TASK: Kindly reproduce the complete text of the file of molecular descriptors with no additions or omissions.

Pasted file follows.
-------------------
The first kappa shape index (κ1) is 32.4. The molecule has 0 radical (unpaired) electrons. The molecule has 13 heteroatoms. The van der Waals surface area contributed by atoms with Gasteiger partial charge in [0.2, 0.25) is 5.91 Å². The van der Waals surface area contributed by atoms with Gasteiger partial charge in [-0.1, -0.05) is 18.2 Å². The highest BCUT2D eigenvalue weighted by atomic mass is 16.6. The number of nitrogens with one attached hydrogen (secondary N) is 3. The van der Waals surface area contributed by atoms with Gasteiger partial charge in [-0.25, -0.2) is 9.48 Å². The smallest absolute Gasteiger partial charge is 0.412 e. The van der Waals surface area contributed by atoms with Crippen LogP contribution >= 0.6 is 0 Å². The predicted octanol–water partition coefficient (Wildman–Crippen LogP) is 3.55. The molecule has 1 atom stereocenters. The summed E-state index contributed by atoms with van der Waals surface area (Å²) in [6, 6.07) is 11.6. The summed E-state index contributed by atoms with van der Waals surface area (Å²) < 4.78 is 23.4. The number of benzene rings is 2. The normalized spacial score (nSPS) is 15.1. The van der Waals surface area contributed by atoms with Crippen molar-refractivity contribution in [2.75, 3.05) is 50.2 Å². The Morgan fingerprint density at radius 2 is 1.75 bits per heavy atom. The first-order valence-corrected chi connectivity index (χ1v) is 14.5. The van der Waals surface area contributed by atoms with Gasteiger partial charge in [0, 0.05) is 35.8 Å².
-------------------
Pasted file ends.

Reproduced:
The first kappa shape index (κ1) is 32.4. The molecule has 0 radical (unpaired) electrons. The molecule has 13 heteroatoms. The van der Waals surface area contributed by atoms with Gasteiger partial charge in [0.2, 0.25) is 5.91 Å². The van der Waals surface area contributed by atoms with Gasteiger partial charge in [-0.1, -0.05) is 18.2 Å². The highest BCUT2D eigenvalue weighted by atomic mass is 16.6. The number of nitrogens with one attached hydrogen (secondary N) is 3. The van der Waals surface area contributed by atoms with Gasteiger partial charge in [-0.25, -0.2) is 9.48 Å². The smallest absolute Gasteiger partial charge is 0.412 e. The van der Waals surface area contributed by atoms with Crippen LogP contribution >= 0.6 is 0 Å². The predicted octanol–water partition coefficient (Wildman–Crippen LogP) is 3.55. The molecule has 1 atom stereocenters. The summed E-state index contributed by atoms with van der Waals surface area (Å²) in [6, 6.07) is 11.6. The summed E-state index contributed by atoms with van der Waals surface area (Å²) < 4.78 is 23.4. The number of benzene rings is 2. The normalized spacial score (nSPS) is 15.1. The van der Waals surface area contributed by atoms with Crippen molar-refractivity contribution in [2.75, 3.05) is 50.2 Å². The Morgan fingerprint density at radius 2 is 1.75 bits per heavy atom. The first-order valence-corrected chi connectivity index (χ1v) is 14.5. The van der Waals surface area contributed by atoms with Gasteiger partial charge in [0, 0.05) is 35.8 Å².